When i was in my early teens i thought (for some reason which escapes me now) that i should be more virtuous. i did a bit of research and found a long list of virtues in some book (this is before Wikipedia would direct me here). Having studied the list and being an efficient sort of teen (not wanting to have to work the new virtue problem too hard), i settled on patience. My thinking was this, all you have to do is wait.
Turns out in my particular style of parenting, patience is the key to success. Twin Oaks requires an increasing amount of work from it’s kids as they get older. Willow needs to work a handful of hours now and it will bump up to 8 hours a week when he turns 13. Mostly he is responsible for his homework and education.
For a while time i was worried that Willow would play video games and watch Star Trek and resist both school work and work around the community. Over the last few months he has been doing more of both. Hawina has been instrumental in helping him find work that he actually wants to do. Like helping Sky with preparing lunch or doing a Tupelo Serf (cleaning shift) or boxing tofu or stocking his residence’s kitchen.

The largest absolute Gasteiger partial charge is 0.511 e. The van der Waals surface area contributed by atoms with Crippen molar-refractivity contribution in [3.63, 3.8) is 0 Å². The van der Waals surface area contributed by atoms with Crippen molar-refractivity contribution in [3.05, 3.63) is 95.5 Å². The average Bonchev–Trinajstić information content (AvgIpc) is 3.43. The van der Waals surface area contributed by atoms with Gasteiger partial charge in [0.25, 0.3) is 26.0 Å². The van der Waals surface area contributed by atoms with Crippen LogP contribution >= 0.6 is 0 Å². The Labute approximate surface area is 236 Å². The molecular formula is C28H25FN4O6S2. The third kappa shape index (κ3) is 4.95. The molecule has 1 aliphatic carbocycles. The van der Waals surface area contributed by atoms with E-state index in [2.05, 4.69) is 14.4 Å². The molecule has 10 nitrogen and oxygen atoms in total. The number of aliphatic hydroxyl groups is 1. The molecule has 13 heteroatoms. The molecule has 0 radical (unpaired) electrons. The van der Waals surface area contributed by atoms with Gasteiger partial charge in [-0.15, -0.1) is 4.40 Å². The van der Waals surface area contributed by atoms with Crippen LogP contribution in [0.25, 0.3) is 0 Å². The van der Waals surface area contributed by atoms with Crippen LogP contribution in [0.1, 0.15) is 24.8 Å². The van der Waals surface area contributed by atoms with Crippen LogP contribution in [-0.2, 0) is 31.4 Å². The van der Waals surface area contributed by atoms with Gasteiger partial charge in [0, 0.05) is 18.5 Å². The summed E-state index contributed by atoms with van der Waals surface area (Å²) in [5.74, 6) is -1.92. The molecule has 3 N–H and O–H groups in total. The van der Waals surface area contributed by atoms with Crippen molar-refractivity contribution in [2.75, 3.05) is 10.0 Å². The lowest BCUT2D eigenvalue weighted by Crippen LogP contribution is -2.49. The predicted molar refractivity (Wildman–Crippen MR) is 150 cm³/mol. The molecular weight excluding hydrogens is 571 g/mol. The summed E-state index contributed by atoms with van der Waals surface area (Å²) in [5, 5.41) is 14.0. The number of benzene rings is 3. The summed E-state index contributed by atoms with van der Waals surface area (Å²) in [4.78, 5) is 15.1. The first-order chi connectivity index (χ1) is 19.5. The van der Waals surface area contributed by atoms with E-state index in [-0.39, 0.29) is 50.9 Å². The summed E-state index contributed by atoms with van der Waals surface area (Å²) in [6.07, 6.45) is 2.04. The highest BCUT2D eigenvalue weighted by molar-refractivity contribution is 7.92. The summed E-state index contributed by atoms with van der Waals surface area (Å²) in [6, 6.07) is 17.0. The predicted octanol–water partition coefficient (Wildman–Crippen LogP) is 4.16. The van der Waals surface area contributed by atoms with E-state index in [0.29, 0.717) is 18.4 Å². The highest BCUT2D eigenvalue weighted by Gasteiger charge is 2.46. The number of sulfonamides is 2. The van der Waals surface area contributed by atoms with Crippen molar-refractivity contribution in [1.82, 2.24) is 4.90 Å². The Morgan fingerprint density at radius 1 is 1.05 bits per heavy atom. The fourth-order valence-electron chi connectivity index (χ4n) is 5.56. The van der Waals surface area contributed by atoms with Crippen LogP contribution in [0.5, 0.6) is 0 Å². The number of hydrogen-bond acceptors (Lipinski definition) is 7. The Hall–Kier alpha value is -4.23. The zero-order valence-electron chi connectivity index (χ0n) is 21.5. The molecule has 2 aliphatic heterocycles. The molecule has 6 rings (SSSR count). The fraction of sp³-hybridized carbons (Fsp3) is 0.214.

And good things come to those who wait. And the big benefit to the more patient approach is that he feels he is making the choices (which he is), rather than being commanded by his parents to do something. And some times the easiest thing to do is the right thing to do.
My favorite moment from this Tupelo Serf shift with Willow was after i asked him to help me spell something he said “i love it when adults ask me how to spell things.”
[Willow has Read and Approved the Post]
About 20 year ago i got a call from Teddy Goldsmith. The British publisher, author and philosopher who was actually calling for his billionaire brother Jimmy Goldsmith. Jimmy wanted to assemble the worlds top anti-nuclear experts and campaigners and fund their best projects. I was happy to help organize the event, and despite not being experienced or important enough, Teddy asked me to come to the event which was hosted in Jimmy’s castle in France.